DuoShade Ad from 1988

An ad for "DuoShade" paper by Grafix from the Spring 1988 issue of WITTYWORLD Magazine.

Duotone paper was the choice a many cartoonists, particularly editorial cartoonists. It looked like a sheet of bristol and you could ink on it. And then, once you were done with the inking, you could open up a small bottle of clear liquid and brush on a clear chemical that would react with the paper, revealing shading lines or dots.

I've been told that the chemicals caused cancer. I've never seen proof, but several pros have told me that it was dangerous.

Regardless, the need for this product has virtually gone away with the advent of visual manipulation programs like PhotoShop. Maybe if you're a tough Reaganesque cowboy, you're way too tough to get cancer.

Ed Whelan Comics

Start here.

This is one of the reasons why the Internets is a nice place.

H/t to Comics Reporter.

Persistence and Kindness in Business

From Reader's Digest (UK):

"Thompson gets great results, despite his lack of people skills."

This started a couple years ago. I mailed about 10 cartoons to a small publication. I got an email back from the editor. He loved the cartoons, but didn't have the budget line to pay to publish the cartoons

This is, like I just said, a small company. Regardless, they have budgets for salaries, employee health care, utilities, rent, etc. If a small company wants to buy some cartoons for their newsletters or presentations, that's great. A lot of 'em don't have the available money in their media budget. Not good. I can't afford to give cartoons away.

Anyway, there's more to my story ...

So, every once in a while I'd send this fellow a note and a couple of cartoons. He would always kick back a nice email to me about them.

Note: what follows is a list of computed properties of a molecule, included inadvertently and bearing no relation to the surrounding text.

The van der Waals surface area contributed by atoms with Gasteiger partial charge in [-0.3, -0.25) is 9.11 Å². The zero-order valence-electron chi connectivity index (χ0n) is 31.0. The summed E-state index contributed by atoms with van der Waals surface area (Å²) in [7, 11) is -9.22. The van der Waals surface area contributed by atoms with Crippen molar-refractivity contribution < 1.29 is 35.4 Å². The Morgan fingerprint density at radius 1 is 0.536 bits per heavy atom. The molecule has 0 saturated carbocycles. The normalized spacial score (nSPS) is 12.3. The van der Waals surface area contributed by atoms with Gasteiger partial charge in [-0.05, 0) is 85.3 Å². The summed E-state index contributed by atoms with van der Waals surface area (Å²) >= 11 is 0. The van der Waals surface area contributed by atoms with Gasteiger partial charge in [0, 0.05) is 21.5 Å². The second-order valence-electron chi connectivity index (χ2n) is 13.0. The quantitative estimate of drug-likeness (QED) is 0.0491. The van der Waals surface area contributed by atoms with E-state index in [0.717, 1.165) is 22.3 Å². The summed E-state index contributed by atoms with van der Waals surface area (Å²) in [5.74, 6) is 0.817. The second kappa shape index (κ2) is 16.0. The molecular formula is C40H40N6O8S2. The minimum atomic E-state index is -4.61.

I figured he would never buy, but it was always a pleasant surprise to hear how much he appreciated them. Yeah, I'm a sucker for praise!

Now, it's about three years later. This year he has the budget line for cartoons and it'll be a new regular gig. It's not going to be a big paying client, like Harvard Business Review. But I look forward to working with him.


This has been an encore presentation of the Mike Lynch Cartoons blog. The above appeared in its original form on March 28, 2006, back when this blog first started over at MySpace.

Wednesday, August 22, 2007


Above: the iconic jagged line that instantly tells you just whose shirt this is. I had no idea how many times this image has recurred. From left, some samples from publishing and textiles: a 2000 OSU exhibit catalog (designed by my friend Frank Pauer), a Charlie Brown yellow shirt that you can buy, and the cover of the new SCHULZ AND PEANUTS biography. I wonder why oh why does the SCHULZ AND PEANUTS cover art (which may or may not be the final art) seem to be a machined replica of the famous zig-zag. It should at least appear to be from the inky hand of Mr. Schulz.